Consistent sizing in toddler clothing can be somewhat difficult. For example, European sizing is generally based on how tall children are whereas some brands base it on age groups. Keeping a tape measure on hand will help keep track of your child’s actual measurements. Charts that convert inches to centimetres and explain the sizing groups can make both online and in-store purchasing easier.
While some may suggest that buying larger allows kids to grow into their clothes, most children tend to wear their clothes in by the time they actually fit. Instead, choosing clothes that fit but are made from hardwearing fabrics such as Merino wool will guarantee longer use. Merino wool won’t require as much washing as other fabrics, further prolonging their lifespan.
Toddlers are incredibly active – they climb, they crawl and can find themselves in any number of curious situations. It’s important, then, to choose clothing that can hold up against these adventures. Merino wool’s natural elasticity makes for clothing that is resilient enough to withstand daily wear and tear.
Toddler’s skin, just like babies, is incredibly sensitive and a large bulk of toddler’s clothes is made using synthetic fabrics. This may seem like the more economic choice at the time, but investing in hardwearing natural fibres will not only last longer but also have the added benefit of being healthy for the skin.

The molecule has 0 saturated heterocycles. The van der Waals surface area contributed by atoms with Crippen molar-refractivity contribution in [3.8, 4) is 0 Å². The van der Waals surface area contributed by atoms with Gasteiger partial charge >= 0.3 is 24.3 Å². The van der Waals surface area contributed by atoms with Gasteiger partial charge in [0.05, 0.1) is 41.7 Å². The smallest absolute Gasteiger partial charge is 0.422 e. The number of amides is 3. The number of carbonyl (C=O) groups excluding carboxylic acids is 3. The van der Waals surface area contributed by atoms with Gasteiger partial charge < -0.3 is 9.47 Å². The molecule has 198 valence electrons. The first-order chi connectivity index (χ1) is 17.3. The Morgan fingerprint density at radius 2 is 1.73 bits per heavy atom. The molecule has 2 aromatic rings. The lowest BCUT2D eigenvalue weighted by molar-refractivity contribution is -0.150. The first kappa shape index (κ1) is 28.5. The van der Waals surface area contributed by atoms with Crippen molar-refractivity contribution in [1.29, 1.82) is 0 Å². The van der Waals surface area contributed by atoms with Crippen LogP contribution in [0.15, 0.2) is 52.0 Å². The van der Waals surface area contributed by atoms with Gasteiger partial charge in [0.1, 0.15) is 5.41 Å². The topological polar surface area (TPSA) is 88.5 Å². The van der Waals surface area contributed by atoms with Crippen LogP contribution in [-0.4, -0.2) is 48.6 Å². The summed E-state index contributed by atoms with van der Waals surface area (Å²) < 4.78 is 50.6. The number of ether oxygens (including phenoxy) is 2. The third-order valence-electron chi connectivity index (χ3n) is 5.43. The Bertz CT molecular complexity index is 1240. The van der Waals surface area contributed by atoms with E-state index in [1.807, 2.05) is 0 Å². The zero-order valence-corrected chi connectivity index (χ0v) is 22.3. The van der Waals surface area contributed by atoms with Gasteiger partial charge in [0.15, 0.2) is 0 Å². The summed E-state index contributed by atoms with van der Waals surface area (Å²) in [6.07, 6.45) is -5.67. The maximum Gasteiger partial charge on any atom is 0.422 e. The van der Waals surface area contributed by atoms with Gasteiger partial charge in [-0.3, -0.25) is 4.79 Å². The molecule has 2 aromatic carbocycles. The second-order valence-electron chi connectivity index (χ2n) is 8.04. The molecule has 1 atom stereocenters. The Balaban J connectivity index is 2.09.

Breathable, soft and therapeutic, especially for eczema sufferers – superfine Merino wool is a wonder fibre with numerous benefits making it the ideal fabric for children.
An often-overlooked feature when choosing toddlers’ clothing is to pick garments that are also easy for them to put on themselves. Fostering independence is an integral part of growing up and toddlers are at that age where they want to do more things for themselves, including getting dressed.
Pants that have elastic waists, comfortable sweaters in fabrics such as Merino that have a natural elasticity are perfect for these occasions being easy staples they can pick out themselves in the morning.
This may see some interesting choices in colour and patterns in their outfits, but it’s also a fun way to let your child express themselves.
Photography Christopher Futcher | Illustration Barry Allen Patenaude
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